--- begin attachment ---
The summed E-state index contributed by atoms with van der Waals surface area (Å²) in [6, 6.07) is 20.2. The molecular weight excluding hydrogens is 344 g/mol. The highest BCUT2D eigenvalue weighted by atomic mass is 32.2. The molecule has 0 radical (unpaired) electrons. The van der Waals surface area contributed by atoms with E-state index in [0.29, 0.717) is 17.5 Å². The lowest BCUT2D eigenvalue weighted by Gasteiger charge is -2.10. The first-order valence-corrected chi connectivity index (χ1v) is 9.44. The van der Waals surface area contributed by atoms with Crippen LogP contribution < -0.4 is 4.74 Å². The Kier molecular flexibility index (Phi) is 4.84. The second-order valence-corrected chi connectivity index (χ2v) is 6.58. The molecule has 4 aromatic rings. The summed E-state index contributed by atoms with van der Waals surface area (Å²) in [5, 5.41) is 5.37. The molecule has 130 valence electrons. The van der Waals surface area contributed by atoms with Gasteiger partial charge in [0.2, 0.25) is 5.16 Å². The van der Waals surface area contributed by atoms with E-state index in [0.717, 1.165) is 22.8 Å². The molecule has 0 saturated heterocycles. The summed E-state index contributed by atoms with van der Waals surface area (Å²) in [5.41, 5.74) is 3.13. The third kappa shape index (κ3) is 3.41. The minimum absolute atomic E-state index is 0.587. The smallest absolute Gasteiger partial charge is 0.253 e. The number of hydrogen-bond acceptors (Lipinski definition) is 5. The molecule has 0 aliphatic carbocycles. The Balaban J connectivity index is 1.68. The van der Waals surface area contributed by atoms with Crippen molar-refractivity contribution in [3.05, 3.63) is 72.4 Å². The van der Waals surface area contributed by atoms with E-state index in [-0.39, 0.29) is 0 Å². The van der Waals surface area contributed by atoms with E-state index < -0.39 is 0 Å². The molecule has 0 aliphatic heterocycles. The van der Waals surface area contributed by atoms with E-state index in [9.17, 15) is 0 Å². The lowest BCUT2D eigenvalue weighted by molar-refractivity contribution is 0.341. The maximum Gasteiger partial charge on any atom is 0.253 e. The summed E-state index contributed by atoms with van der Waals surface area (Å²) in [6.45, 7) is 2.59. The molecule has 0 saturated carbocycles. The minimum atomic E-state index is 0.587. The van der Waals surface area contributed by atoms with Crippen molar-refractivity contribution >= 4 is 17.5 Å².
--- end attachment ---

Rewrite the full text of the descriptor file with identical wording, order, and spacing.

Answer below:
The summed E-state index contributed by atoms with van der Waals surface area (Å²) in [6, 6.07) is 20.2. The molecular weight excluding hydrogens is 344 g/mol. The highest BCUT2D eigenvalue weighted by atomic mass is 32.2. The molecule has 0 radical (unpaired) electrons. The van der Waals surface area contributed by atoms with E-state index in [0.29, 0.717) is 17.5 Å². The lowest BCUT2D eigenvalue weighted by Gasteiger charge is -2.10. The first-order valence-corrected chi connectivity index (χ1v) is 9.44. The van der Waals surface area contributed by atoms with Crippen LogP contribution < -0.4 is 4.74 Å². The Kier molecular flexibility index (Phi) is 4.84. The second-order valence-corrected chi connectivity index (χ2v) is 6.58. The molecule has 4 aromatic rings. The summed E-state index contributed by atoms with van der Waals surface area (Å²) in [5, 5.41) is 5.37. The molecule has 130 valence electrons. The van der Waals surface area contributed by atoms with Gasteiger partial charge in [0.2, 0.25) is 5.16 Å². The van der Waals surface area contributed by atoms with E-state index in [0.717, 1.165) is 22.8 Å². The molecule has 0 saturated heterocycles. The summed E-state index contributed by atoms with van der Waals surface area (Å²) in [5.41, 5.74) is 3.13. The third kappa shape index (κ3) is 3.41. The minimum absolute atomic E-state index is 0.587. The smallest absolute Gasteiger partial charge is 0.253 e. The number of hydrogen-bond acceptors (Lipinski definition) is 5. The molecule has 0 aliphatic carbocycles. The Balaban J connectivity index is 1.68. The van der Waals surface area contributed by atoms with Crippen molar-refractivity contribution in [3.05, 3.63) is 72.4 Å². The van der Waals surface area contributed by atoms with E-state index in [-0.39, 0.29) is 0 Å². The van der Waals surface area contributed by atoms with E-state index < -0.39 is 0 Å². The molecule has 0 aliphatic heterocycles. The van der Waals surface area contributed by atoms with E-state index in [9.17, 15) is 0 Å². The lowest BCUT2D eigenvalue weighted by molar-refractivity contribution is 0.341. The maximum Gasteiger partial charge on any atom is 0.253 e. The summed E-state index contributed by atoms with van der Waals surface area (Å²) in [6.45, 7) is 2.59. The molecule has 0 saturated carbocycles. The minimum atomic E-state index is 0.587. The van der Waals surface area contributed by atoms with Crippen molar-refractivity contribution >= 4 is 17.5 Å².